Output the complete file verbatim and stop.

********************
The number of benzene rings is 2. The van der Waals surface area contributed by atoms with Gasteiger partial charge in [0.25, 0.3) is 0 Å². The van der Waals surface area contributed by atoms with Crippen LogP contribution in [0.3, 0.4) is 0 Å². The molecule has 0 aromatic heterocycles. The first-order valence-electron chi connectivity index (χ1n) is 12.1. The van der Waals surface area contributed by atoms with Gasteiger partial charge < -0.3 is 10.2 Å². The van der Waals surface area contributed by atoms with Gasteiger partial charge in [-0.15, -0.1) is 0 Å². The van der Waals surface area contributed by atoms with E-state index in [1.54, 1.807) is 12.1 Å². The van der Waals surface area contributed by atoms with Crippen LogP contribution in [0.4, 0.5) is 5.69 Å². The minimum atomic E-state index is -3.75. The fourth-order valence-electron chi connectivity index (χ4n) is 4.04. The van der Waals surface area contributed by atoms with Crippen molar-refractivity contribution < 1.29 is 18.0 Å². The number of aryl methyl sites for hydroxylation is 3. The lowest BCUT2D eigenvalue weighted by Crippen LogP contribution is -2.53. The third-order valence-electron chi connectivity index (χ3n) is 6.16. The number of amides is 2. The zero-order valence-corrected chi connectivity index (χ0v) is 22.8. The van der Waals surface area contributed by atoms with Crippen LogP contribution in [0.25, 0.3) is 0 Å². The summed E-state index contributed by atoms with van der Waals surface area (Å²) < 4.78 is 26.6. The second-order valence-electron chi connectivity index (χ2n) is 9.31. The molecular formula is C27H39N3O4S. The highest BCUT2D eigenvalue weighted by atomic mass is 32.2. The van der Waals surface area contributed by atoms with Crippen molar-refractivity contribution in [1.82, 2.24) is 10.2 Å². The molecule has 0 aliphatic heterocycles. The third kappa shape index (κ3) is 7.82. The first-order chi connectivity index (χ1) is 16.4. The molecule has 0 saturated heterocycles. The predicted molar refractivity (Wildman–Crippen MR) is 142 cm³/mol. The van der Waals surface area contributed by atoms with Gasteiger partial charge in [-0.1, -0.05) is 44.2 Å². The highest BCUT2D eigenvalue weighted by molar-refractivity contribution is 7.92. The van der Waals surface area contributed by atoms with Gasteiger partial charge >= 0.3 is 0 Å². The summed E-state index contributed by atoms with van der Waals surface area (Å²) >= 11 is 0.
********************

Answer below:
The number of benzene rings is 2. The van der Waals surface area contributed by atoms with Gasteiger partial charge in [0.25, 0.3) is 0 Å². The van der Waals surface area contributed by atoms with Crippen LogP contribution in [0.3, 0.4) is 0 Å². The molecule has 0 aromatic heterocycles. The first-order valence-electron chi connectivity index (χ1n) is 12.1. The van der Waals surface area contributed by atoms with Gasteiger partial charge < -0.3 is 10.2 Å². The van der Waals surface area contributed by atoms with Gasteiger partial charge in [-0.15, -0.1) is 0 Å². The van der Waals surface area contributed by atoms with E-state index in [1.54, 1.807) is 12.1 Å². The van der Waals surface area contributed by atoms with Crippen LogP contribution in [0.4, 0.5) is 5.69 Å². The minimum atomic E-state index is -3.75. The fourth-order valence-electron chi connectivity index (χ4n) is 4.04. The van der Waals surface area contributed by atoms with Crippen molar-refractivity contribution < 1.29 is 18.0 Å². The number of aryl methyl sites for hydroxylation is 3. The lowest BCUT2D eigenvalue weighted by Crippen LogP contribution is -2.53. The third-order valence-electron chi connectivity index (χ3n) is 6.16. The number of amides is 2. The zero-order valence-corrected chi connectivity index (χ0v) is 22.8. The van der Waals surface area contributed by atoms with Crippen LogP contribution in [0.25, 0.3) is 0 Å². The summed E-state index contributed by atoms with van der Waals surface area (Å²) < 4.78 is 26.6. The second-order valence-electron chi connectivity index (χ2n) is 9.31. The molecular formula is C27H39N3O4S. The highest BCUT2D eigenvalue weighted by atomic mass is 32.2. The van der Waals surface area contributed by atoms with Crippen molar-refractivity contribution in [1.82, 2.24) is 10.2 Å². The molecule has 0 aliphatic heterocycles. The third kappa shape index (κ3) is 7.82. The first-order chi connectivity index (χ1) is 16.4. The molecule has 0 saturated heterocycles. The predicted molar refractivity (Wildman–Crippen MR) is 142 cm³/mol. The van der Waals surface area contributed by atoms with Gasteiger partial charge in [-0.1, -0.05) is 44.2 Å². The highest BCUT2D eigenvalue weighted by molar-refractivity contribution is 7.92. The van der Waals surface area contributed by atoms with Gasteiger partial charge >= 0.3 is 0 Å². The summed E-state index contributed by atoms with van der Waals surface area (Å²) >= 11 is 0.